10 Ways to Stay Connected During the COVID-19 Pandemic
Posted by Tessa Zindren on March 26th, 2020
Posted in: Education, Health Professionals, In the Region, Outreach, Public Health, Technology
Working remotely and want to stay involved? Looking for ways to participate in classes and events while practicing social distancing? If so, here is a list of ways to stay connected!
- Take on-demand classes offered by the National Network of Libraries of Medicine (NNLM) or Public Library Association (PLA). NNLM class topics include evaluation basics, grant and proposal writing, PubMed essentials, and many more!
- Attend one or more of the upcoming webinars hosted by NNLM, Every Library Institute, or the Medical Library Association (MLA). Both single and multi-week courses are available to participate in.
- Participate in the #citeNLM Wikipedia Edit-a-thon this April. The objective of #citeNLM is to improve the credibility and content of medical and health-related articles on Wikipedia by adding citations and information from National Library of Medicine (NLM) sources. The spring #citeNLM campaign period will run from April 1-30, 2020. Host your own event during the campaign period or join us for our virtual #citeNLM Edit-a-thon on Thursday, April 30.
- Attend the virtual Pandemic Response Hackathon March 27-29 hosted by Datavent. The hackathon is aimed at better understanding and mitigating the spread of COVID-19 and future pandemics. Public health experts, clinicians, and health care workers will be working alongside the technology community (e.g., engineers, back-end and front-end software developers, data scientists; product managers, UX designers, etc.) to contribute to the world’s response to the pandemic. Online registration for the hackathon remains open.
- Keep your body and mind energized by exercising at home! The National Institute on Aging‘s (NIA) exercise and physical activities page includes links to several resources and videos that are appropriate for all ages.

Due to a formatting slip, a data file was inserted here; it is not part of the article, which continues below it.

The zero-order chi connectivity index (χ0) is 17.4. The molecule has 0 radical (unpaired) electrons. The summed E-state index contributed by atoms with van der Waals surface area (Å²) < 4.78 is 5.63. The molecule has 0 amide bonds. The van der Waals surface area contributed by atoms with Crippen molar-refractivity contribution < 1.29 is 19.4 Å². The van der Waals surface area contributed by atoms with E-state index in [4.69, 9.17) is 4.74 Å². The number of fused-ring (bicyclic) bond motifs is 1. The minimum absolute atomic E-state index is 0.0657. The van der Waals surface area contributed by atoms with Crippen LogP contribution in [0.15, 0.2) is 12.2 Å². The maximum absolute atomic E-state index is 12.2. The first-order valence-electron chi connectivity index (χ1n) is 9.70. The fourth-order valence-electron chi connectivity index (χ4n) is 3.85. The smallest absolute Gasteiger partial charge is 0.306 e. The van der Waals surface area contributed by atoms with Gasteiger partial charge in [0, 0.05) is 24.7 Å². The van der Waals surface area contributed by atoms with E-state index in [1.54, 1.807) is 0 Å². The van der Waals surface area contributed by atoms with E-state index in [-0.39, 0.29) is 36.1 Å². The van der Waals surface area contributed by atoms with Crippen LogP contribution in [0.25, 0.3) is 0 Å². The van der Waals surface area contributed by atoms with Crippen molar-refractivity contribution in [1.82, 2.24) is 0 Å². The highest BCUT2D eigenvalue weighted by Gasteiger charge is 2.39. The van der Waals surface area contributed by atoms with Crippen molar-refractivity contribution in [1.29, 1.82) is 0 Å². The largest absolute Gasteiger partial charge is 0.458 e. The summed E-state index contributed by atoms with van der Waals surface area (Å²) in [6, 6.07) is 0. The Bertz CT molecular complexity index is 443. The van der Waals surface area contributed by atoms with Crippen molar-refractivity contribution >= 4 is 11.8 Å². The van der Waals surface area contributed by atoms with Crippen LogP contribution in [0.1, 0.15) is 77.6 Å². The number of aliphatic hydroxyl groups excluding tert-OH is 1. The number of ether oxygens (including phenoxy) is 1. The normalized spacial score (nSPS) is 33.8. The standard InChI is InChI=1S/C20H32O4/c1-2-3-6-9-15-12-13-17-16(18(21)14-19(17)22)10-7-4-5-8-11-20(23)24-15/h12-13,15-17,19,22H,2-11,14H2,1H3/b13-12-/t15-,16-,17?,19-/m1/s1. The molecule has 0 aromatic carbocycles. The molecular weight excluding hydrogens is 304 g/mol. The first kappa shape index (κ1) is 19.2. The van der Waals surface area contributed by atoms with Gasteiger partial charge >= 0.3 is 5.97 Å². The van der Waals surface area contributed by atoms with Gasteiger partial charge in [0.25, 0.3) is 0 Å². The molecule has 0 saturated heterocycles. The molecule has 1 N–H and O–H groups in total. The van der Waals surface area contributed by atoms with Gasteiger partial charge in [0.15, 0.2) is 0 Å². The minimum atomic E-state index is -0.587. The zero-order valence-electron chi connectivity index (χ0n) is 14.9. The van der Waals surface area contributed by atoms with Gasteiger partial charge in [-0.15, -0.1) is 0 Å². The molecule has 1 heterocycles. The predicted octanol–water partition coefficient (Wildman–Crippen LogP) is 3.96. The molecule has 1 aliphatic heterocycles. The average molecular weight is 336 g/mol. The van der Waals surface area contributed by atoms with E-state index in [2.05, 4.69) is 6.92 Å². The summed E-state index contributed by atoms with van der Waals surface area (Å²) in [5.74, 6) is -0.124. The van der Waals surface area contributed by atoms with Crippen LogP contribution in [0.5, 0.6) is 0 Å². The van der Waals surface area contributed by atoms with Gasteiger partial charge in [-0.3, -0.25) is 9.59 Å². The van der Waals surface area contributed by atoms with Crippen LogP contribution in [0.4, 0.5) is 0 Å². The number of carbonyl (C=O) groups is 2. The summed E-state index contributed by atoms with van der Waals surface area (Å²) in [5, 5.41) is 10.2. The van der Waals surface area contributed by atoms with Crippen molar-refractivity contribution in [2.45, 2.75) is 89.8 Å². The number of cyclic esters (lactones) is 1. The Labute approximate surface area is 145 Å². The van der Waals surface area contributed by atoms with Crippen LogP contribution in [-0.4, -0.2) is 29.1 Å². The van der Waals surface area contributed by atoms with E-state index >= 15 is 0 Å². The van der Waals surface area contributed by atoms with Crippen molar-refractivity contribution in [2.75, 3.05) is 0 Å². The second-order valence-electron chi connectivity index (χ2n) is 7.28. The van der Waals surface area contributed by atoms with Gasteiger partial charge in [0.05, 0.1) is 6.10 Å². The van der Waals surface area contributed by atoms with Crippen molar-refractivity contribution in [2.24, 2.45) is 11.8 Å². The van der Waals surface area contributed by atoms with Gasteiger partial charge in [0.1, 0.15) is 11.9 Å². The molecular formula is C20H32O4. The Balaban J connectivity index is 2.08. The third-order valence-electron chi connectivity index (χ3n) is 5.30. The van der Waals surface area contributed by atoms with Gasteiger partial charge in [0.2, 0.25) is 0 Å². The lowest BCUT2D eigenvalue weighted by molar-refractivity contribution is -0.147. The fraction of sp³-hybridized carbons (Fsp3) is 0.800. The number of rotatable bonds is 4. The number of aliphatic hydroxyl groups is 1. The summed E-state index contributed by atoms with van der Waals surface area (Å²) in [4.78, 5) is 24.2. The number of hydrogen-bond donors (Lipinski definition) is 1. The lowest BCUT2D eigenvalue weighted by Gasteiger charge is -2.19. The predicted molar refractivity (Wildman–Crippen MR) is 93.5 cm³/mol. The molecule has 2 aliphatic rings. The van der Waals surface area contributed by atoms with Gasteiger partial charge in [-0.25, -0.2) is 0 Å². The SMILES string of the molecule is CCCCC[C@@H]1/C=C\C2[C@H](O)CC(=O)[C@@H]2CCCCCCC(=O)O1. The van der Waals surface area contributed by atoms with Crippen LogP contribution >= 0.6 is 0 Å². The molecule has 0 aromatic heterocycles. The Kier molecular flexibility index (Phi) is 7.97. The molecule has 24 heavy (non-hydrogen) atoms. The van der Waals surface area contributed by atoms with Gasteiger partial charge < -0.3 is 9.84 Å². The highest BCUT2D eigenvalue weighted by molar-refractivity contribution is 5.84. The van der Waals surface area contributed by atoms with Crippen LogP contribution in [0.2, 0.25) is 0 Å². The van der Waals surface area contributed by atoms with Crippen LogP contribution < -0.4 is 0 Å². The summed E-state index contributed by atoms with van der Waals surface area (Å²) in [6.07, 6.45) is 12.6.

- Attend a virtual conference. During the week of April 13-17, the Association of College & Research Libraries Distance Learning Section (ACRL DLS) is hosting a virtual poster session. Posters may focus on successes and failures in teaching distance and online students, instructional techniques and approaches, and the tools and technologies used by librarians teaching virtually. Other virtual conferences taking place include the 2020 Community Oncology Conference (April 23-24) and American Society of Clinical Oncology Annual Meeting (dates TBD).
- Contribute to a blog. NNLM MAR is always interested in learning about health outreach projects and activities that are happening in Pennsylvania, New York, New Jersey and Delaware. Currently, we would love to hear about how you are connecting with your patrons and/or community members during the pandemic. Share your story with us to receive a Member Highlight on the MARquee! Other blogs like YALSAblog and The Hub are always looking for content as well. Please note: Blog submissions to NNLM MAR must be a minimum of 200 words (preferably in 3 paragraphs).
- Start a virtual book club for your patrons or community members. The NNLM Reading Club has several pre-selected books with discussion guides and promotional materials available. Topics cover a variety of National Health Observances. If you’re a virtual book club newbie, there are several free guides available online that may be useful to you.
- Participate in citizen science projects online. Invite your community to participate in projects that advance research on human and environmental health on the SciStarter website.
- Move your National Public Health Week (NPHW) activities online. NPHW is April 6-12, 2020 and the American Public Health Association’s (APHA) events are going all-digital. The APHA’s NPHW website has tips on how to move your activities online and incorporating daily themes into your COVID-19 messaging.
We hope that you find these resources to be useful over the next several weeks.
Wishing you all the best of health!
The NNLM MAR Staff
COVID-19 is an emerging, rapidly evolving situation.
Get the latest public health information from CDC: coronavirus.gov
Get the latest research information from NIH: nih.gov/coronavirus
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